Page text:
Mitchell Lapenid suspected her boss had a brilliant idea when he started bombarding her with questions about vending machines. It was, he told her, extremely top secret.
“He said, ‘Just tell me, but don’t tell anybody [else]’,” said Lapenid. “Afterwards he conceptualised.”
The conversation was followed by Essam Al Wari locking himself in his Sharjah workshop for several weeks and taking apart and examining a cola dispenser.
Months later, the Syrian perfumer emerged victorious with the UAE’s first luxury perfume vending machine.
It was no ordinary machine. In other places, perfume dispensers are flimsy and eject small plastic vials of cheap cologne in seedy public toilets. But in a country where vending machines dispense gold, Al Wari knew nothing but elegance would do.
Al Wari tinkered with the cola dispenser, adding what he needed and removing what he didn’t. He put samples at the side with paper slip holders so people could sniff perfumes before committing to a 50 gram bottle.
“Now you will also see the sales lady there to explain to customers this machine because in 2010, people did not understand this machine,” said Al Wari’s son-in-law, Mohamad Al Hafar, who is the manager of the company’s vending section. “Some people thought it was for cigarettes.”
Each of Al Wari’s 63 scents, which he promises will make you smell like a sheikh for a mere Dh50, are produced under secret conditions.
Al Wari competes in a country where perfume is not a luxury, but a daily essential nearly as indispensable as clothing. Al Wari does not just sell perfume, he is a second-generation Damascene perfumer who has spent decades of his life hunched over vials of musky oils and blends of crushed seeds and resins.
“In an Arab country, perfume is part of the basic needs,” said Lapenid, a perfume expert at Sahar Al Sharq Perfumes.
As essential as perfume is, sales dropped during the recession. The vending machine enterprise provided just the financial boost Al Wari needed to survive the downturn, with his 14 machines generating average monthly sales of Dh20,000.
Al Wari, 47, started his perfume empire in a room in a Sharjah villa. He produced the perfume and his wife, Rosanne, took charge of sales. Once the business became established they opened their first UAE showroom in 2001. They now have 10 showrooms in the UAE, two in Oman and one in Syria.
“It was his hand only,” said Al Hafar, 28. “I will tell you the story. Mr Essam was in a room, a small room. His wife was doing sales and then they grow up the company shops, one by one.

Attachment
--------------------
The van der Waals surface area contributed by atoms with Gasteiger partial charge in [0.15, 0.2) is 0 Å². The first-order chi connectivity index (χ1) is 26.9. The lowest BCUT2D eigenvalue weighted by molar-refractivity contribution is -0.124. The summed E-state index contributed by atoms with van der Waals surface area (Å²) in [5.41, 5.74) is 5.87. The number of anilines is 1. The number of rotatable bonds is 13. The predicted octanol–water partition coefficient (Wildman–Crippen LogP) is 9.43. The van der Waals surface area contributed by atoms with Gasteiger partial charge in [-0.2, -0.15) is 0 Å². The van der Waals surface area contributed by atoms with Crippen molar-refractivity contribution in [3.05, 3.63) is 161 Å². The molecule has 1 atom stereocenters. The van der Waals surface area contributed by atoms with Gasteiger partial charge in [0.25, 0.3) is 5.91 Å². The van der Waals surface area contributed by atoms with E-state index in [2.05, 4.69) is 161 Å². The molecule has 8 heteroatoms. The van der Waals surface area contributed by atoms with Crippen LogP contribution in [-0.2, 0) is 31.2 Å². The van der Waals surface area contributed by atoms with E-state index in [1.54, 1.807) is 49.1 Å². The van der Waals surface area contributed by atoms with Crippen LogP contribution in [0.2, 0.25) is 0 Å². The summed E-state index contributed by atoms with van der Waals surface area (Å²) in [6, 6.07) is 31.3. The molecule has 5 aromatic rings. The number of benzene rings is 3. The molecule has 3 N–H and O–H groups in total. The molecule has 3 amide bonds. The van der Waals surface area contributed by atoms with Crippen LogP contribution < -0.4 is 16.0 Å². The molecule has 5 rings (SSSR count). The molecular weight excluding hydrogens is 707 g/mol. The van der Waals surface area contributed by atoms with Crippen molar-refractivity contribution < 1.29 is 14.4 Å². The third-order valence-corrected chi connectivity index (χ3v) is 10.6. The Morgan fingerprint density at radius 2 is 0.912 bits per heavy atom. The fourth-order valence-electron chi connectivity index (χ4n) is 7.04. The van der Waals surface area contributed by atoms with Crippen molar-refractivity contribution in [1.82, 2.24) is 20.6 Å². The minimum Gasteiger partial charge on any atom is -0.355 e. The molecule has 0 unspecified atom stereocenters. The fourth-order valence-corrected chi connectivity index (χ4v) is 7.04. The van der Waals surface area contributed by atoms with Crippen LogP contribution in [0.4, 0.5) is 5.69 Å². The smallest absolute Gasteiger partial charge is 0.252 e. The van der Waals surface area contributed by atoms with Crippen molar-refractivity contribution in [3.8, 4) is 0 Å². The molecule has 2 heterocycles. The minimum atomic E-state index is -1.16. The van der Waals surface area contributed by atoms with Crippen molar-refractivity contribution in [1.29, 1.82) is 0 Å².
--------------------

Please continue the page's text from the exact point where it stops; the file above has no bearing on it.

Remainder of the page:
“His nose is really tired now, he always takes atropine,” said Al Hafar. “He has his hand in everything. Mr Essam mixes everything, smells everything with his nose.”
After years of experimenting with perfume production, Al Wari turned his attention to mechanics. The luxury vending machine was not his first.
His perfumes are sold at 250 mosques in five emirates. Small dispensers sell three grams of oil for Dh3, enough to cover the cost of the glass bottle. No profit is made from this. It’s simply his way of giving something back to the community.
“Some people don’t have money to buy perfume, and then when they go inside the mosque, it’s a nice smell for the people,” said Al Hafar.
“People go make ablutions and they go inside the mosque, but some people have a bad smell because they work outside. In our Islam there should be a nice smell.”
The secret to perfume success is to know the people, Al Hafar says.
The company plans to sell Dh10 pocket perfume and Dh15 air freshener at petrol stations following its success at Dubai Metro stations.
Perfumes are made using secret formulas in a warehouse in Sharjah’s industrial district.
In the UAE there is a strong preference for a mix of sutble European scents and heady oriental oils such as oud, an essential oil distilled from the resin of aquilaria trees.
“Arabic is always more strong,” said Al Hafar. “Ah, you don’t know oud? Let me check this one. Nice smell, totally you. This is the oud. This is the pure oud.”
Just as major perfume brands use celebrity endorsements to sell perfume, in the UAE people want to smell like royalty.
“This is one of the best,” Al Hafar said, pulling up bottle after bottle. “Sheikh Mohammed perfume. This is coming only for him before and this, this one is for Sheikh Zayed only.”
The popularity of Turkish soap operas is making perfumes from that country increasingly popular with Gulf citizens.
Lapenid is a specialist in Turkish perfumes and she loves classics like Chanel No 5 but did not even know how to pronounce most of the product names before she joined the family business in 2006.
She began working for his family as a domestic employee and is now Al Wari’s right-hand woman. The family supported her education and gave her the chance to prove herself as a sales associate.
“I applied for work as a servant but of course I will not be forever like that,” said Lapenid, an MBA student. “I’m telling them what I want, I’m telling them what I can do. Then I think they saw me, that I’m capable. This is my humble beginning.”
She has since declined many offers from rival companies.
“I am really attached to this family, I really love them and I really love the company and also I love my work,” she said. “Mr Essam he’s a typical man, he never talks too much.
“He’s very conservative but at the same time very fashionable. I don’t know how I will define him. He is mysterious.”